Wyvern

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About Wyvern

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  1. Random natural disasters could be cool, but I think establishing persistent day-to-day threats is probably a bigger priority at the moment.I'm also not a big fan of how easy it is to counteract the threats posed by the specific ideas presented in the OP. Any threat which can be 100% nullified via "never do [X]" or "do [X] once and you're safe forever" isn't really a threat; it's just a simple lock-and-key puzzle that you only need to solve once. Like chests making your items immune to tornadoes, for instance. You can trivially farm up as much wood as you want. The need to build slightly more chests than you would normally bother with doesn't put any meaningful pressure on your survival. A more "expensive" chest made out of stone or gold wouldn't either, because even those resources are very easy to amass in huge quantities.
  2. For the most part, when I'm talking about "farming", I mean it metaphorically, in terms of setting up a safe place to grind for infinite amounts of a renewable resources. Literal farm plots are not that big of a deal compared to a lot of other stuff. Rabbit and beefalo meat are drastically easier to accumulate in large amounts than grown vegetables (on top of still being available during the winter), and berries have less overhead. The most useful thing about them is probably the small chance to get pomegranates and dragon fruit, which can be cooked to restore a huge amount of health, but honeyed ham fills a similar niche and honey can be amassed more reliably.
  3. I find that a single base close to a savannah biome with rabbits and beefalo is enough to meet all of your needs, although it can be a nuisance of there are no spider nests nearby to farm for silk. I've yet to bother with permanent secondary bases. When I go on long-range expeditions, I usually just go by torchlight (or occasionally a standard campfire).
  4. Does Microsoft seriously take more than 30%? With how anemic the offerings on the Windows Phone have typically been, you'd think they'd be tripping over themselves to incentivize developers to work with them.Besides, isn't the whole point of the Surface Pro that you don't need to rely on an internal app store for your programs? Even if Klei did decide to develop a tablet version, an iPad or Android version would reach a much larger customer base.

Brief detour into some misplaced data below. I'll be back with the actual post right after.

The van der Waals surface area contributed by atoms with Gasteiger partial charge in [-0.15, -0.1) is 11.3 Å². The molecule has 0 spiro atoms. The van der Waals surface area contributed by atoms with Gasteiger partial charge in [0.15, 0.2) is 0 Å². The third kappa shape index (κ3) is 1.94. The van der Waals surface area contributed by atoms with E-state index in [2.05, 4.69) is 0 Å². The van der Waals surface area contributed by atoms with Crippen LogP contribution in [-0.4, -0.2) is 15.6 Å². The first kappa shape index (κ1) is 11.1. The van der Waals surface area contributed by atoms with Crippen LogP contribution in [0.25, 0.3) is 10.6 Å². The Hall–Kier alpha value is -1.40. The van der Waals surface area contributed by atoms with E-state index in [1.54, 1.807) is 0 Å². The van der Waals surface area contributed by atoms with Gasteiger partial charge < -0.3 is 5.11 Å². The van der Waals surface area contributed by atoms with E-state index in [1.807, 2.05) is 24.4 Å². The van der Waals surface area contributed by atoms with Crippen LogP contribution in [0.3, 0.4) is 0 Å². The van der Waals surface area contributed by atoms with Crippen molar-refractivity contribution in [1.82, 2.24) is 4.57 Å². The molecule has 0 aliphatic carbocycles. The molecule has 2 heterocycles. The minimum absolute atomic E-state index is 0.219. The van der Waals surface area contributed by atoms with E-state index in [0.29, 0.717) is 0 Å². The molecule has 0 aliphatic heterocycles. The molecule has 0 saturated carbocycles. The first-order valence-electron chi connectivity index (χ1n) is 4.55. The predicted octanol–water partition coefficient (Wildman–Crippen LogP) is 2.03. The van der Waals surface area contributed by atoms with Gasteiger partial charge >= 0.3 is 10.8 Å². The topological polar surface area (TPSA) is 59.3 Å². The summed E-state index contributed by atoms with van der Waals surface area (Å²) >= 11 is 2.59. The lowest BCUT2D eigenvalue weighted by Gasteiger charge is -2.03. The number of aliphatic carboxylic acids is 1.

5. I still find the game to be very easy if you're careful. You say not to take any unnecessary risks. If you look closely, you'll find that basically ALL risks are unnecessary. You don't need to attack level 3 spider dens; you can just leave them alone and get your silk from regular black spiders when they come out at dusk (currently, spider warriors never seem to appear unless you attack a nest). You don't need to attack pigs or tentacles or treeguards or tallbirds or anything. You can just get all your food from harmless rabbits and all your materials from totally unguarded trees and rocks and ignore or avoid everything else. Outside of farming the occasional black spider for silk (which are still easy enough to kite without taking damage once you've gotten the hang of it), the only time you ever HAVE to draw a weapon and fight a monster is when the hounds attack. You don't even need to put much effort into avoiding monsters; there just aren't that many mobile, openly-hostile creatures to be found. I find this to be one of many problems with the game at the moment. Combat is more dangerous and more resource-intensive, which is great, but the wilderness is so content to live and let live 90% of the time that it doesn't really impact your overall odds of survival too much once you get used to the new rules. If hostile monsters were a more consistent threat during your day-to-day survival activities, fine-tuning the combat mechanics would become more significant.
  6. The winter hat definitely has a dapperness component. I don't think it's as potent as the top hat, but even with the longer nights, I lost sanity slower during the winter with a winter hat on than I did in the summer with no hat. It's still a net loss, but a very gradual one.
  7. I have to say, that's a pretty cool way to go. "Attacked by hounds while already at low health due to recent mistakes" seems to be pretty much the way to die in the current version. You probably could have clawed your way back up eventually if you'd kept a few meatballs on you at all times (unless you didn't have any rabbits either, which would be very unusual).
  8. The log suit is still very, very good for something that's made out of sticks and grass. Prior to the update it essentially made you invincible. Now that it's frail enough to break in combat, it's actually possible to die if you're not careful. But as long as you make sure to wear a fresh suit before you go into combat, you'll usually still be fine. If you're worried, you can always build a second set and bring it into the fight to put on after the first one breaks (if you're quick about it).